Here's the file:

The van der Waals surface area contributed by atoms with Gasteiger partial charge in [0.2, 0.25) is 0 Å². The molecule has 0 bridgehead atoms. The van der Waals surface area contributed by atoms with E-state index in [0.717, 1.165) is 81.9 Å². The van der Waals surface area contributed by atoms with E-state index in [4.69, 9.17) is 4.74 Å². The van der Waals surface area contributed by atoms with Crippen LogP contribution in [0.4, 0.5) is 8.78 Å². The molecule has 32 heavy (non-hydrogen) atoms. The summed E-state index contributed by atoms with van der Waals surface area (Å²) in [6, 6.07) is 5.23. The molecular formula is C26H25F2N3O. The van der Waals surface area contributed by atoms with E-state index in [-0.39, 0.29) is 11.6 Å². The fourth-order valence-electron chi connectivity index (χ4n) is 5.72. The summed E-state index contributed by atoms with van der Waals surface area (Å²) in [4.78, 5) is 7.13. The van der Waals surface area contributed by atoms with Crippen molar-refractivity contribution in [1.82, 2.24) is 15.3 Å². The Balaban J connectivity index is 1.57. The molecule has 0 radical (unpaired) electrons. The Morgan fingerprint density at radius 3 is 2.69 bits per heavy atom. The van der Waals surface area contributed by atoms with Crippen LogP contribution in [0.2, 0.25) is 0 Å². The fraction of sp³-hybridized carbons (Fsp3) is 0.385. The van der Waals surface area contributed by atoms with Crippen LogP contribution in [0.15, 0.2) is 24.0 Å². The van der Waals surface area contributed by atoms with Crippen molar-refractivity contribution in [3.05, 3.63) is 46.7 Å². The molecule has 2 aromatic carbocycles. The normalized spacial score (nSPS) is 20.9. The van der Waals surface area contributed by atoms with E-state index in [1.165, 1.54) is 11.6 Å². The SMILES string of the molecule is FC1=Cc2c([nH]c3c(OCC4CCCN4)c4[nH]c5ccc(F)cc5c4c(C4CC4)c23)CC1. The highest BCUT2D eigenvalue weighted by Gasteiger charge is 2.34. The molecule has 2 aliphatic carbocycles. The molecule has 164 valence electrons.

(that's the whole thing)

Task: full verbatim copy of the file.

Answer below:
The van der Waals surface area contributed by atoms with Gasteiger partial charge in [0.2, 0.25) is 0 Å². The molecule has 0 bridgehead atoms. The van der Waals surface area contributed by atoms with E-state index in [0.717, 1.165) is 81.9 Å². The van der Waals surface area contributed by atoms with E-state index in [4.69, 9.17) is 4.74 Å². The van der Waals surface area contributed by atoms with Crippen LogP contribution in [0.4, 0.5) is 8.78 Å². The molecule has 32 heavy (non-hydrogen) atoms. The summed E-state index contributed by atoms with van der Waals surface area (Å²) in [6, 6.07) is 5.23. The molecular formula is C26H25F2N3O. The van der Waals surface area contributed by atoms with E-state index in [-0.39, 0.29) is 11.6 Å². The fourth-order valence-electron chi connectivity index (χ4n) is 5.72. The summed E-state index contributed by atoms with van der Waals surface area (Å²) in [4.78, 5) is 7.13. The van der Waals surface area contributed by atoms with Crippen molar-refractivity contribution in [1.82, 2.24) is 15.3 Å². The Balaban J connectivity index is 1.57. The molecule has 0 radical (unpaired) electrons. The Morgan fingerprint density at radius 3 is 2.69 bits per heavy atom. The van der Waals surface area contributed by atoms with Crippen LogP contribution in [0.2, 0.25) is 0 Å². The fraction of sp³-hybridized carbons (Fsp3) is 0.385. The van der Waals surface area contributed by atoms with Crippen LogP contribution in [0.15, 0.2) is 24.0 Å². The van der Waals surface area contributed by atoms with Crippen molar-refractivity contribution in [3.05, 3.63) is 46.7 Å². The molecule has 2 aromatic carbocycles. The normalized spacial score (nSPS) is 20.9. The van der Waals surface area contributed by atoms with E-state index in [1.165, 1.54) is 11.6 Å². The SMILES string of the molecule is FC1=Cc2c([nH]c3c(OCC4CCCN4)c4[nH]c5ccc(F)cc5c4c(C4CC4)c23)CC1. The highest BCUT2D eigenvalue weighted by Gasteiger charge is 2.34. The molecule has 2 aliphatic carbocycles. The molecule has 164 valence electrons.